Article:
Project Rescue is one of Nine Feet Tall’s areas of expertise. Project failure is not uncommon in business and rescuing a project is not an easy job. As usual, we like to draw inspiration from surfing, and what more appropriate scenario for project rescue than a wipeout?
A wipeout is a surfer’s biggest nightmare, where the surfer falls off the board and is sucked in by the wave in a circular motion. The bigger the wave, the stronger the impact, as our sponsored favourite – Tom Butler – discovered all too recently at the World Surf League’s Nazaré challenge just before Christmas. Although unavoidable at times, there are certain techniques that can help reduce the impact of a wipeout, and it is important to master them when embarking upon riding a big wave or managing a big project.
No matter whether you are charging down a massive wave, or in charge of a big project, the principle is the same. Sometimes unforeseen obstacles appear; we lose control and before we know it we’re falling head first into deep dark waters. It’s a terrifying experience and one that makes us doubt our abilities. Nevertheless, if approached the right way it becomes manageable. So, how do we approach a project wipeout?
The first thing that Tom does when he realises he will be wiped out, is to acknowledge it. This allows him to mentally prepare for what’s to come next and how to cope with it. In a project management context, this would mean acknowledging the situation, identifying the root cause and starting to think of the steps necessary to turn it around. The earlier you identify the issue, the easier it would be to turn it around.
Don’t crumble under the pressure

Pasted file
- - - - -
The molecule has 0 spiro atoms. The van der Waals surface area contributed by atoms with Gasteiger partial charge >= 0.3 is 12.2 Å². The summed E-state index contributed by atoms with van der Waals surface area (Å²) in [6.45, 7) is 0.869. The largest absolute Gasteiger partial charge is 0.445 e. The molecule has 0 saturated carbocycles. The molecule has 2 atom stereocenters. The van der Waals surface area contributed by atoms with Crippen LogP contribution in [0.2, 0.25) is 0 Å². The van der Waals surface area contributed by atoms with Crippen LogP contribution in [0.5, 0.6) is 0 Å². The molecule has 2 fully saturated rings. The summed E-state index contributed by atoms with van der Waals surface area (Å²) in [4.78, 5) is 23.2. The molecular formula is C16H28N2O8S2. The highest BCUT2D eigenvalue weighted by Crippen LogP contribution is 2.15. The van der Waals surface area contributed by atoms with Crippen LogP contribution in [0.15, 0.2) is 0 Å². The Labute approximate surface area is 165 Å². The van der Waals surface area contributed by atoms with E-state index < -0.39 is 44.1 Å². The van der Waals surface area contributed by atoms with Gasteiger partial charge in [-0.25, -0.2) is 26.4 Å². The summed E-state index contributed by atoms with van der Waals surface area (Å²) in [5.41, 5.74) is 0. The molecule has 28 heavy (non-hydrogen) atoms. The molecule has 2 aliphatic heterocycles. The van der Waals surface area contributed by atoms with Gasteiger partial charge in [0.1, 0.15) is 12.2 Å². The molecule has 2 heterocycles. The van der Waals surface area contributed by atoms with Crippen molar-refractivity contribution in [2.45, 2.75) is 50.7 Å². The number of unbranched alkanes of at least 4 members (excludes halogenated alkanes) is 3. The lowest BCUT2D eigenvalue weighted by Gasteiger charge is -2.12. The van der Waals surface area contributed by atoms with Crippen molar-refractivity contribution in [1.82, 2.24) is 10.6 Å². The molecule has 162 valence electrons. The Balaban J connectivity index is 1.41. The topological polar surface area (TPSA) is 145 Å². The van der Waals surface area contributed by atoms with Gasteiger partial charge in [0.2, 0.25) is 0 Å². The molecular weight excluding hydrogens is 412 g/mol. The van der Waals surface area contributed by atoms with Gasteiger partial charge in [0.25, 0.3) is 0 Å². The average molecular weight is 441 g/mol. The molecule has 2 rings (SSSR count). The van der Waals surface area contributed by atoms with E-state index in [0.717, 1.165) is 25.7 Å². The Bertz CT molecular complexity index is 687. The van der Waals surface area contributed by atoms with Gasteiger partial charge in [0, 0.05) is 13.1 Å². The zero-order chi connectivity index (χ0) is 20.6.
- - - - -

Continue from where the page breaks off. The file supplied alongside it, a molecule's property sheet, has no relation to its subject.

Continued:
Of course, this is easier said than done. However, it is essential in order to be able to carefully think through each next step. Tom makes sure he remains calm and relaxed during the whirlwind. Once back on the surface, he catches his breath and allows his heart rate to return to normal. This allows him to recover quickly and be ready to take on another wave. Knowing your survival techniques during time of high pressure is crucial. Stress will most likely cloud your judgement and lead you to bad decisions, so make sure you find a way to de-stress and recharge before jumping right back in.
Re-evaluate the project plan, reflect on the mistakes made and set new goals.
Once he is back on his board or on the jet ski after a wipeout, Tom takes some time to recover and reflect on what went wrong. He does not rush to get straight back in, instead he takes the time to properly assess the situation and have clear understanding on how to approach the next wave.
Following Tom’s example, to get the project back on track, you need to break down the current project plan, facilitate a Lessons Learnt workshop and review the project goals. Based on these activities, then identify a new course of action and set new goals. Ensure stakeholders are kept informed at all stages and the new plan is clearly communicated to all team members.
As in surfing, in business projects sometimes come tumbling upon us with full force. We have the choice to go ‘turtle’ and hang for dear life, or jump in, away from the board and know exactly what steps to take next. Of course, not many surfers are comfortable with a 12 foot wave wipeout and these require an experienced big wave surfer to ride them.
Our Nine Feet Tall consultants are the professional big wave surfers of project management. They are experts in delivering complex projects and can help you get back on track after a project wipeout. To learn more, you can to download one of our little books or give us a call on 01225 904630.
For more big wave surfing experience, make sure to follow Tom’s journey on: